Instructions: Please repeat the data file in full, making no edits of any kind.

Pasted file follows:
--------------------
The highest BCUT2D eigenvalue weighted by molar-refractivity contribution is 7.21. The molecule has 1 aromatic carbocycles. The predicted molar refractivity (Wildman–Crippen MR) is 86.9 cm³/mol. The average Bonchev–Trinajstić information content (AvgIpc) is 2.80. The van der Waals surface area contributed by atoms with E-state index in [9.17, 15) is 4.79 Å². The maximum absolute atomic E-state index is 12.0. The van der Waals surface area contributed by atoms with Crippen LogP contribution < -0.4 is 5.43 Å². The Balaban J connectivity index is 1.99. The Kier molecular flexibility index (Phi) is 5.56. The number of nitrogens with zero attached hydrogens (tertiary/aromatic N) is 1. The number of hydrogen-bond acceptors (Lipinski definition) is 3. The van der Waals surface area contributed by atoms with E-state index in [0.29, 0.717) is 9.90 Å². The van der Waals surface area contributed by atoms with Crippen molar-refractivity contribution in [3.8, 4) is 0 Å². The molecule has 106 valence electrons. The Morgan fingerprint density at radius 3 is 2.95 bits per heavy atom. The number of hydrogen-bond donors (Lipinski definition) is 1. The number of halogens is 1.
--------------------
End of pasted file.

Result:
The highest BCUT2D eigenvalue weighted by molar-refractivity contribution is 7.21. The molecule has 1 aromatic carbocycles. The predicted molar refractivity (Wildman–Crippen MR) is 86.9 cm³/mol. The average Bonchev–Trinajstić information content (AvgIpc) is 2.80. The van der Waals surface area contributed by atoms with E-state index in [9.17, 15) is 4.79 Å². The maximum absolute atomic E-state index is 12.0. The van der Waals surface area contributed by atoms with Crippen LogP contribution < -0.4 is 5.43 Å². The Balaban J connectivity index is 1.99. The Kier molecular flexibility index (Phi) is 5.56. The number of nitrogens with zero attached hydrogens (tertiary/aromatic N) is 1. The number of hydrogen-bond acceptors (Lipinski definition) is 3. The van der Waals surface area contributed by atoms with E-state index in [0.29, 0.717) is 9.90 Å². The van der Waals surface area contributed by atoms with Crippen molar-refractivity contribution in [3.8, 4) is 0 Å². The molecule has 106 valence electrons. The Morgan fingerprint density at radius 3 is 2.95 bits per heavy atom. The number of hydrogen-bond donors (Lipinski definition) is 1. The number of halogens is 1.